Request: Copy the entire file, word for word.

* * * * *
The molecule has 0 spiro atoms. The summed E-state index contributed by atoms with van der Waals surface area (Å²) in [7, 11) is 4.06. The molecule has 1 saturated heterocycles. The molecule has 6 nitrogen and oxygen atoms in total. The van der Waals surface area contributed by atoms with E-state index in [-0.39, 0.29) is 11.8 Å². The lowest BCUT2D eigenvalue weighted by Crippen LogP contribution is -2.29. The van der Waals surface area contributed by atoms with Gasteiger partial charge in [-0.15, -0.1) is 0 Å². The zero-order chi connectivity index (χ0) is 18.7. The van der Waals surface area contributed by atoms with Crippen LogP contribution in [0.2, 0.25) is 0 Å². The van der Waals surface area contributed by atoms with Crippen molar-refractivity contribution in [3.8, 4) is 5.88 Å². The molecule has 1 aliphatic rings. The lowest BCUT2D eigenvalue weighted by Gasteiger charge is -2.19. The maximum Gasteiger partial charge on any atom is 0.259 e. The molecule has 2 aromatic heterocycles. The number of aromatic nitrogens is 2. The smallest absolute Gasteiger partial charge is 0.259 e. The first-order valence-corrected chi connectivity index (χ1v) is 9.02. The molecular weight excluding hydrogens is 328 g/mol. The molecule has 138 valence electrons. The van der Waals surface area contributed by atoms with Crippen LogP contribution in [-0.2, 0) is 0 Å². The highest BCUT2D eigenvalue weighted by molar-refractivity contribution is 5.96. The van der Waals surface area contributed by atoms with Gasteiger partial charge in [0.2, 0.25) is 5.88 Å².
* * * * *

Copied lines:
The molecule has 0 spiro atoms. The summed E-state index contributed by atoms with van der Waals surface area (Å²) in [7, 11) is 4.06. The molecule has 1 saturated heterocycles. The molecule has 6 nitrogen and oxygen atoms in total. The van der Waals surface area contributed by atoms with E-state index in [-0.39, 0.29) is 11.8 Å². The lowest BCUT2D eigenvalue weighted by Crippen LogP contribution is -2.29. The van der Waals surface area contributed by atoms with Gasteiger partial charge in [-0.15, -0.1) is 0 Å². The zero-order chi connectivity index (χ0) is 18.7. The van der Waals surface area contributed by atoms with Crippen LogP contribution in [0.2, 0.25) is 0 Å². The van der Waals surface area contributed by atoms with Crippen molar-refractivity contribution in [3.8, 4) is 5.88 Å². The molecule has 1 aliphatic rings. The lowest BCUT2D eigenvalue weighted by Gasteiger charge is -2.19. The maximum Gasteiger partial charge on any atom is 0.259 e. The molecule has 2 aromatic heterocycles. The number of aromatic nitrogens is 2. The smallest absolute Gasteiger partial charge is 0.259 e. The first-order valence-corrected chi connectivity index (χ1v) is 9.02. The molecular weight excluding hydrogens is 328 g/mol. The molecule has 138 valence electrons. The van der Waals surface area contributed by atoms with Crippen LogP contribution in [-0.2, 0) is 0 Å². The highest BCUT2D eigenvalue weighted by molar-refractivity contribution is 5.96. The van der Waals surface area contributed by atoms with Gasteiger partial charge in [0.2, 0.25) is 5.88 Å².